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planing lakes



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The Buying of the President 2004: Who's Really Bankrolling Bush and His Democratic Challengers -- and What They Expect in Return

The Buying of the President 2004: Who's Really Bankrolling Bush and His Democratic Challengers -- and What They Expect in Return

Arrogant Capital

Arrogant Capital

Great American Political Repair Manual

Sam Smith's Great American Political Repair Manual: How to Rebuild Our Country So the Politics Aren't Broken and Politicians Aren't Fixed

American Dynasty: Aristocracy, Fortune, and the Politics of Deceit in the House of Bush

American Dynasty: Aristocracy, Fortune, and the Politics of Deceit in the House of Bush

Death in the Air: Globalism, Terrorism & Toxic Warfare

Death in the Air: Globalism, Terrorism & Toxic Warfare

The Velvet Coup: The Constitution, the Supreme Court and the Decline of American Democracy

The Velvet Coup: The Constitution, the Supreme Court and the Decline of American Democracy

into the buzzsaw

Into the Buzzsaw: Leading Journalists Expose the Myth of the Free Press

Amazon Light

Stop Policeware

Campaign for Audiovisual Freedom

Just consider what current events will sound like two thousand years from now -- the greatest nation on Earth bombing some of the smallest and weakest for no clear reasons, people starving in parts of the world while farmers are paid not to plant crops in others, technophiles sitting at home playing electronic golf rahter than the real thing, and police forces ordered to arrest people who simply desire to ingest a psychoactive weed. People of that era will also likely laugh it all off as fantastic myths...

It is time for those who desire true freedom to exert themselves -- to fight back against the forces who desire domination through fear and disunity.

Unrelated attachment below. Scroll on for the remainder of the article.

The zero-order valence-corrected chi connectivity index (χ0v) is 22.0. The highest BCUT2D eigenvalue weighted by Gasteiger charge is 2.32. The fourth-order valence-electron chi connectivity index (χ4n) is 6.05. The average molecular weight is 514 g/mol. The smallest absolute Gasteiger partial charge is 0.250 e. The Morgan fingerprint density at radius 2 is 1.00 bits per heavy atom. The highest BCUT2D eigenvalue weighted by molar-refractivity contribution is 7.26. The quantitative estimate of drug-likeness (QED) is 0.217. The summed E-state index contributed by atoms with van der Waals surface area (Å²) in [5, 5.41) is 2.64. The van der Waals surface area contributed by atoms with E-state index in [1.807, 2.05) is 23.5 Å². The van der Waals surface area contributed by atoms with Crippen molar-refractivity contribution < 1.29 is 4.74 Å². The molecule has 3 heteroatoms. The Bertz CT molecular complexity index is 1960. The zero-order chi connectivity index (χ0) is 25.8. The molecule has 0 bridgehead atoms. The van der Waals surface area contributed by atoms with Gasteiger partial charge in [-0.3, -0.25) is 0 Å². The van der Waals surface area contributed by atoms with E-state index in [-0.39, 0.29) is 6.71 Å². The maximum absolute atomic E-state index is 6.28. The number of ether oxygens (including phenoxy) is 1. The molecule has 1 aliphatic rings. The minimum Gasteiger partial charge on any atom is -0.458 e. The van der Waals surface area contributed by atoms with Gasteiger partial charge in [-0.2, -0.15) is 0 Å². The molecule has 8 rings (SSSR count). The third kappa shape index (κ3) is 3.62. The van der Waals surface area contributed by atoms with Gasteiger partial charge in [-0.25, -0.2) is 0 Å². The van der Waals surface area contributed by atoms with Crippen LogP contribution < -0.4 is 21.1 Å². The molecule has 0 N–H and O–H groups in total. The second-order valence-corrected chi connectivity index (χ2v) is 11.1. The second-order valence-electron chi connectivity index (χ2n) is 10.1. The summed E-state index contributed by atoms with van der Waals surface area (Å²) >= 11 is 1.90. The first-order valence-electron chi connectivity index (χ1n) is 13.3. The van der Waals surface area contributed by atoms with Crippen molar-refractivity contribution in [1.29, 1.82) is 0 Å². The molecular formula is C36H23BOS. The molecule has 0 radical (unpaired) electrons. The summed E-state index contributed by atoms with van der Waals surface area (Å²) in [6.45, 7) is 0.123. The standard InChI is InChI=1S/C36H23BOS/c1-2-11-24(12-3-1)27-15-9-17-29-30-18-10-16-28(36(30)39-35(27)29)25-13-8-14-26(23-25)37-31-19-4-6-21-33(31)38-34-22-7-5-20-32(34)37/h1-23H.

This does not have to involve violence. It can be done in small, simple ways, like not financing that new Sport Utility Vehicle, cutting up all but one credit card, not opting for a second mortgage, turning off that TV sitcom for a good book, asking questions and speaking out in church or synagogue, attending school board and city council meetings, voting for the candidate who has the least money, learning about the Fully Informed Jury movement and using it when called -- in general, taking responsibility for one's own actions. Despite the omnipresent advertising for the Lotto -- legalized government gambling -- there is no free lunch. Giving up one's individual power for the hope of comfort and security has proven to lead only to tyranny.

from Rule by Secrecy by Jim Marrs

You had to take those pieces of paper with you when you went shopping, though by the time I was nine or ten most people used plastic cards. . .It seems so primitive, totemistic even, like cowry shells. I must have used that kind of money myself, a little, before everything went on the Compubank.

I guess that's how they were able to do it, in the way they did, all at once, without anyone knowing beforehand. If there had still been portable money, it would have been more difficult.

It was after the catastrophe, when they shot the president and machine-gunned the Congress and the army declared a state of emergency. They blamed it on the Islamic fanatics, at the time.

Keep calm, they said on television. Everything is under control.

I was stunned. Everyone was, I know that. It was hard to believe. The entire government, gone like that. How did they get in, how did it happen?